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Thread: Empty iso-Butane canisters - How to dispose? - moved from Q&A

  1. #1
    Senior Member Papa Bear's Avatar
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    Empty iso-Butane canisters - How to dispose?

    I have a collection of empty or nearly empty Iso-Butane canisters that have accumulated over the years. They are the 8 oz MSR type I use with my pocket rocket.

    I never felt I should just throw them in the trash, since there is at least a remnant and perhaps a significant remnant of gas left in them.

    What do you folks do? Is there an approved way to throw them out? Do any outdoor suppliers provide a recycling service?

    Thanks
    Pb

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    Senior Member Doc McPeak's Avatar
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    PB, my recycling center takes in old Propane "grill" tanks and has taken a few of my MSR ones.

    I also try to use mine up (at home making tea or something) but there does always seem to be some remnant. You can empty the gas by leaving the valve cracked (happened to me by mistake on a trip). I wonder how bad it is ... versus the carbons released by burning it? Maybe crack them open under some soil, them carefully retrieve them a few days later? To quote one of the great actors of our generation: "It's not easy being green..."
    "We sit together,
    the mountains and I,
    until only the mountain remains."

    -- Li Po (701-762 A.D.)

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    Take a trip to VT and camp in a VT State Park. They have a barrel with all their recycling stuff just for those. My problem is I don't remember to bring them. I like to do just a few at a time so it's not too obvious.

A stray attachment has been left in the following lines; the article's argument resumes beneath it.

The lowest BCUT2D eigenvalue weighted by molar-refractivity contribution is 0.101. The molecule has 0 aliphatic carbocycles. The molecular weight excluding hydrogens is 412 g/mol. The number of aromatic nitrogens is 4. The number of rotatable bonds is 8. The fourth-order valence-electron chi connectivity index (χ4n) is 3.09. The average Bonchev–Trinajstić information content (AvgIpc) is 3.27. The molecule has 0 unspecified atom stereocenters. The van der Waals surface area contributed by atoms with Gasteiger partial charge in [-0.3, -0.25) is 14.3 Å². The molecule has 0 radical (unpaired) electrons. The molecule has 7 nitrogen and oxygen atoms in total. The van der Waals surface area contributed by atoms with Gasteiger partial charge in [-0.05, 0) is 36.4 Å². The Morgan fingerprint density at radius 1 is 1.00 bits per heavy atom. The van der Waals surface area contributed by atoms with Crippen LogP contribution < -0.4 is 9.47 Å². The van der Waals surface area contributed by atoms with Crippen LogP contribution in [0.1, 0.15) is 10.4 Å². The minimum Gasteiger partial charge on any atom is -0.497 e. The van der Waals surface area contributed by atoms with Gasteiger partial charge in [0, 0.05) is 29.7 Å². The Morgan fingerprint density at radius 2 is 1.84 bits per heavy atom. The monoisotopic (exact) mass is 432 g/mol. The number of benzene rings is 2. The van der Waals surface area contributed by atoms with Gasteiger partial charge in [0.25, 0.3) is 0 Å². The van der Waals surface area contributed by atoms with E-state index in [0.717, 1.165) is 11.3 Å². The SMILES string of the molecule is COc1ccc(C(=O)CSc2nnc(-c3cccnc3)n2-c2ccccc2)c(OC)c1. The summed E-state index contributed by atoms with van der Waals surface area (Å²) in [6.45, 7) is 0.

I can't find anywhere near home that take them.

  4. #4
    Senior Member daxs's Avatar
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    Check with your local MUA/waste authority. Twice a year, my local MUA has a hazardous waste and electronics disposal day. I take my empty canisters and they accept them no questions asked. Of course, I have to store them until waste day rolls around.
    Carol

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    Senior Member Pete_Hickey's Avatar
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    Here's what I do. Attach the stove, turn it on, and leave it for an hour or so. This pretty much equalizes the pressure. Then, with a can opener.. The kind that one used to use to open beer, but no is only good for tomato juice cans... I pierce a hole in the canister.
    There's no place like 127.0.0.1

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    Senior Member TMax's Avatar
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    Quote Originally Posted by Maddy
    Take a trip to VT and camp in a VT State Park. They have a barrel with all their recycling stuff just for those.
    I was at a Vermont State Park (St. Catherine) this weekend and they have a large sign posted asking people not to leave them...
    TMax
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    Senior Member MattC's Avatar
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    Thanks PB for asking this question, which I have also wondered about. Terri, I was also at a Vermont State Park this past weekend. (See my TR) I'm an idiot for not checking with "the gang" to see what everyone was doing. Sorry...

    Leave it to Pete to come up w/ an "innovative" solution...

    Matt
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    Senior Member Pete_Hickey's Avatar
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    My solution

    There's no place like 127.0.0.1

  9. #9